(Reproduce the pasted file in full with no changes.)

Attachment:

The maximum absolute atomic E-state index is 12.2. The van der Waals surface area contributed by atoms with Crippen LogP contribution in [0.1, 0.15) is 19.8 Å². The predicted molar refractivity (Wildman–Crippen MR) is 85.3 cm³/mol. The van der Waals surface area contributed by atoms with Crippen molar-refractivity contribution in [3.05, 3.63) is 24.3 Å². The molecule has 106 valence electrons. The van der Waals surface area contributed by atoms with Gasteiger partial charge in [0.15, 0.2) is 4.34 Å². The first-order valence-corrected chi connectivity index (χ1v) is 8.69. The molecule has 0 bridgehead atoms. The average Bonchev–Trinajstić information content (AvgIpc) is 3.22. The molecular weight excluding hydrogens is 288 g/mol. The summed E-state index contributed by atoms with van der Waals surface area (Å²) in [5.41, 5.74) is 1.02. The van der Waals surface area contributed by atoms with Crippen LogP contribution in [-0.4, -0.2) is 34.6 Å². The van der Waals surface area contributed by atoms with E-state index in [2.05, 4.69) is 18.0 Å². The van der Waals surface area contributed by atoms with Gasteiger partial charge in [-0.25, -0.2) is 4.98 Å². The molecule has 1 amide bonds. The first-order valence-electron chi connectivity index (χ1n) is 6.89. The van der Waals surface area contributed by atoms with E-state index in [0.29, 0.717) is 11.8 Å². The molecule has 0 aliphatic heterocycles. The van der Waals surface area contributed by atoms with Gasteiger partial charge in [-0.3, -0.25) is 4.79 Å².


The maximum absolute atomic E-state index is 12.2. The van der Waals surface area contributed by atoms with Crippen LogP contribution in [0.1, 0.15) is 19.8 Å². The predicted molar refractivity (Wildman–Crippen MR) is 85.3 cm³/mol. The van der Waals surface area contributed by atoms with Crippen molar-refractivity contribution in [3.05, 3.63) is 24.3 Å². The molecule has 106 valence electrons. The van der Waals surface area contributed by atoms with Gasteiger partial charge in [0.15, 0.2) is 4.34 Å². The first-order valence-corrected chi connectivity index (χ1v) is 8.69. The molecule has 0 bridgehead atoms. The average Bonchev–Trinajstić information content (AvgIpc) is 3.22. The molecular weight excluding hydrogens is 288 g/mol. The summed E-state index contributed by atoms with van der Waals surface area (Å²) in [5.41, 5.74) is 1.02. The van der Waals surface area contributed by atoms with Crippen LogP contribution in [-0.4, -0.2) is 34.6 Å². The van der Waals surface area contributed by atoms with E-state index in [2.05, 4.69) is 18.0 Å². The van der Waals surface area contributed by atoms with Gasteiger partial charge in [-0.25, -0.2) is 4.98 Å². The molecule has 1 amide bonds. The first-order valence-electron chi connectivity index (χ1n) is 6.89. The van der Waals surface area contributed by atoms with E-state index in [0.29, 0.717) is 11.8 Å². The molecule has 0 aliphatic heterocycles. The van der Waals surface area contributed by atoms with Gasteiger partial charge in [-0.3, -0.25) is 4.79 Å².